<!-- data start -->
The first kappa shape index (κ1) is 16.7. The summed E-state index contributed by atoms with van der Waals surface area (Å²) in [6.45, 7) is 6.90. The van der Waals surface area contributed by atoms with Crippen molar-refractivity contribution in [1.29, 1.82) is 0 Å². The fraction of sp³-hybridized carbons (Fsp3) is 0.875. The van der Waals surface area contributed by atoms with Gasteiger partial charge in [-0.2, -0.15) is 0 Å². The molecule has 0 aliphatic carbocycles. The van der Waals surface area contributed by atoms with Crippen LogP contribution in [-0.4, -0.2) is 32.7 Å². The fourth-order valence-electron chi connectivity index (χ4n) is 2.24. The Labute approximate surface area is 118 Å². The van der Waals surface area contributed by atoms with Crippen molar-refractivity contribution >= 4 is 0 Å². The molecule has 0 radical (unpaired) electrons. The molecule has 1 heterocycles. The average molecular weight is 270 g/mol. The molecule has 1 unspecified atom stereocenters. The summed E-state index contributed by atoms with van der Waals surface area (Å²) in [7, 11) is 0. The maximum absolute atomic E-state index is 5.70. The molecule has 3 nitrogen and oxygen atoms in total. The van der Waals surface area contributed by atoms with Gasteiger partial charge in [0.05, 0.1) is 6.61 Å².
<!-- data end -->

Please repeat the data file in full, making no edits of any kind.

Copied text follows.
The first kappa shape index (κ1) is 16.7. The summed E-state index contributed by atoms with van der Waals surface area (Å²) in [6.45, 7) is 6.90. The van der Waals surface area contributed by atoms with Crippen molar-refractivity contribution in [1.29, 1.82) is 0 Å². The fraction of sp³-hybridized carbons (Fsp3) is 0.875. The van der Waals surface area contributed by atoms with Gasteiger partial charge in [-0.2, -0.15) is 0 Å². The molecule has 0 aliphatic carbocycles. The van der Waals surface area contributed by atoms with Crippen LogP contribution in [-0.4, -0.2) is 32.7 Å². The fourth-order valence-electron chi connectivity index (χ4n) is 2.24. The Labute approximate surface area is 118 Å². The van der Waals surface area contributed by atoms with Crippen molar-refractivity contribution >= 4 is 0 Å². The molecule has 0 radical (unpaired) electrons. The molecule has 1 heterocycles. The average molecular weight is 270 g/mol. The molecule has 1 unspecified atom stereocenters. The summed E-state index contributed by atoms with van der Waals surface area (Å²) in [7, 11) is 0. The maximum absolute atomic E-state index is 5.70. The molecule has 3 nitrogen and oxygen atoms in total. The van der Waals surface area contributed by atoms with Gasteiger partial charge in [0.05, 0.1) is 6.61 Å².